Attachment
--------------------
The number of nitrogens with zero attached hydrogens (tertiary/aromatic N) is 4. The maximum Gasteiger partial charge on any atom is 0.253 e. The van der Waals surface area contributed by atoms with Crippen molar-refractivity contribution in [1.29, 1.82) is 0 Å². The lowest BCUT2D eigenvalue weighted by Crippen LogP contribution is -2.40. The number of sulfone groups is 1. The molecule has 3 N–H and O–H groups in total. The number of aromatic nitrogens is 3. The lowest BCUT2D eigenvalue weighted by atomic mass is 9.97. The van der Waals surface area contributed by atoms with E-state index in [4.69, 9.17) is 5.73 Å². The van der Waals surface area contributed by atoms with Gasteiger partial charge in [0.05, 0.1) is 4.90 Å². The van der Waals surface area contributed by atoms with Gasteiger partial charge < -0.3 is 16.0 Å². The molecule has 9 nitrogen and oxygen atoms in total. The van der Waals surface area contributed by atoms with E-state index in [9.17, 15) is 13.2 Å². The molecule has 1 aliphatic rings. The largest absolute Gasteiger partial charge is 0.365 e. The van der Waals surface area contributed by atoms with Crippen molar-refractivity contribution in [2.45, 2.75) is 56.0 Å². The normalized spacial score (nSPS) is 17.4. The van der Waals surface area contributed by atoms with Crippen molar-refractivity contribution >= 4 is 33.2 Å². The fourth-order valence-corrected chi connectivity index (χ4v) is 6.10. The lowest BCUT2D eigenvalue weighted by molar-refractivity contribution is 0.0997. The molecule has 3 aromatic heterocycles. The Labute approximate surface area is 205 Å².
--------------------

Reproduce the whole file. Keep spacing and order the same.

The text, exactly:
The number of nitrogens with zero attached hydrogens (tertiary/aromatic N) is 4. The maximum Gasteiger partial charge on any atom is 0.253 e. The van der Waals surface area contributed by atoms with Crippen molar-refractivity contribution in [1.29, 1.82) is 0 Å². The lowest BCUT2D eigenvalue weighted by Crippen LogP contribution is -2.40. The number of sulfone groups is 1. The molecule has 3 N–H and O–H groups in total. The number of aromatic nitrogens is 3. The lowest BCUT2D eigenvalue weighted by atomic mass is 9.97. The van der Waals surface area contributed by atoms with E-state index in [4.69, 9.17) is 5.73 Å². The van der Waals surface area contributed by atoms with Gasteiger partial charge in [0.05, 0.1) is 4.90 Å². The van der Waals surface area contributed by atoms with Gasteiger partial charge < -0.3 is 16.0 Å². The molecule has 9 nitrogen and oxygen atoms in total. The van der Waals surface area contributed by atoms with E-state index in [9.17, 15) is 13.2 Å². The molecule has 1 aliphatic rings. The largest absolute Gasteiger partial charge is 0.365 e. The van der Waals surface area contributed by atoms with Crippen molar-refractivity contribution in [2.45, 2.75) is 56.0 Å². The normalized spacial score (nSPS) is 17.4. The van der Waals surface area contributed by atoms with Crippen molar-refractivity contribution >= 4 is 33.2 Å². The fourth-order valence-corrected chi connectivity index (χ4v) is 6.10. The lowest BCUT2D eigenvalue weighted by molar-refractivity contribution is 0.0997. The molecule has 3 aromatic heterocycles. The Labute approximate surface area is 205 Å².